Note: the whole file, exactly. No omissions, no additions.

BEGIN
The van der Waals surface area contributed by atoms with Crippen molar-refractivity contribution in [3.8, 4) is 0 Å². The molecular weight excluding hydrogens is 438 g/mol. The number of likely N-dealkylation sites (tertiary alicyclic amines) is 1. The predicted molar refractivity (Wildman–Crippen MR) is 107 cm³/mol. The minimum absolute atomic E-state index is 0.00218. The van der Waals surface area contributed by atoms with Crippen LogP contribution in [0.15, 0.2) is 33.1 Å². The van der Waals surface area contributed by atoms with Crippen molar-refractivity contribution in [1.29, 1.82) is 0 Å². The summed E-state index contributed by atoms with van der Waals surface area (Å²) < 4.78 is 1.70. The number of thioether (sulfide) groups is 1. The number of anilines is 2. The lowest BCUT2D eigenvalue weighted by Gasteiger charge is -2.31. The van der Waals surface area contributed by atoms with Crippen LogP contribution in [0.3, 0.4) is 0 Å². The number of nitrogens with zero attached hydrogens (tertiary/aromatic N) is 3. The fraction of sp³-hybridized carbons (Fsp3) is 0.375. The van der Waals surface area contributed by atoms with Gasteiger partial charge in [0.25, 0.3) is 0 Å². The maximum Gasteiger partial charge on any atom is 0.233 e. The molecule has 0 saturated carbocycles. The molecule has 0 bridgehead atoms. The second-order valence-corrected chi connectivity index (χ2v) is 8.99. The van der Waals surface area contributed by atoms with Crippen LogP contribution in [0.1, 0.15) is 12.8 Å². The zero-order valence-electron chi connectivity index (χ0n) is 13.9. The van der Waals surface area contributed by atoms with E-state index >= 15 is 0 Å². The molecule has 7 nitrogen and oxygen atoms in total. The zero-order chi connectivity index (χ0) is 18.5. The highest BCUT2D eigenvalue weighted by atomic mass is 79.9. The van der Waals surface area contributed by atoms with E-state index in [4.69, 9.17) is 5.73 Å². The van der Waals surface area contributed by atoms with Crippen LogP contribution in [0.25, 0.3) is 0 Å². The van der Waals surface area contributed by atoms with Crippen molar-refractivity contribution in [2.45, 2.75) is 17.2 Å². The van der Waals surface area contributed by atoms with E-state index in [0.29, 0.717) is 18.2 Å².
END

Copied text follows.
The van der Waals surface area contributed by atoms with Crippen molar-refractivity contribution in [3.8, 4) is 0 Å². The molecular weight excluding hydrogens is 438 g/mol. The number of likely N-dealkylation sites (tertiary alicyclic amines) is 1. The predicted molar refractivity (Wildman–Crippen MR) is 107 cm³/mol. The minimum absolute atomic E-state index is 0.00218. The van der Waals surface area contributed by atoms with Crippen LogP contribution in [0.15, 0.2) is 33.1 Å². The van der Waals surface area contributed by atoms with Crippen molar-refractivity contribution in [1.29, 1.82) is 0 Å². The summed E-state index contributed by atoms with van der Waals surface area (Å²) < 4.78 is 1.70. The number of thioether (sulfide) groups is 1. The number of anilines is 2. The lowest BCUT2D eigenvalue weighted by Gasteiger charge is -2.31. The van der Waals surface area contributed by atoms with Crippen LogP contribution in [0.3, 0.4) is 0 Å². The number of nitrogens with zero attached hydrogens (tertiary/aromatic N) is 3. The fraction of sp³-hybridized carbons (Fsp3) is 0.375. The van der Waals surface area contributed by atoms with Gasteiger partial charge in [0.25, 0.3) is 0 Å². The maximum Gasteiger partial charge on any atom is 0.233 e. The molecule has 0 saturated carbocycles. The molecule has 0 bridgehead atoms. The second-order valence-corrected chi connectivity index (χ2v) is 8.99. The van der Waals surface area contributed by atoms with Crippen LogP contribution in [0.1, 0.15) is 12.8 Å². The zero-order valence-electron chi connectivity index (χ0n) is 13.9. The van der Waals surface area contributed by atoms with E-state index >= 15 is 0 Å². The molecule has 7 nitrogen and oxygen atoms in total. The zero-order chi connectivity index (χ0) is 18.5. The highest BCUT2D eigenvalue weighted by atomic mass is 79.9. The van der Waals surface area contributed by atoms with E-state index in [4.69, 9.17) is 5.73 Å². The van der Waals surface area contributed by atoms with Crippen LogP contribution in [0.25, 0.3) is 0 Å². The van der Waals surface area contributed by atoms with Crippen molar-refractivity contribution in [2.45, 2.75) is 17.2 Å². The van der Waals surface area contributed by atoms with E-state index in [0.29, 0.717) is 18.2 Å².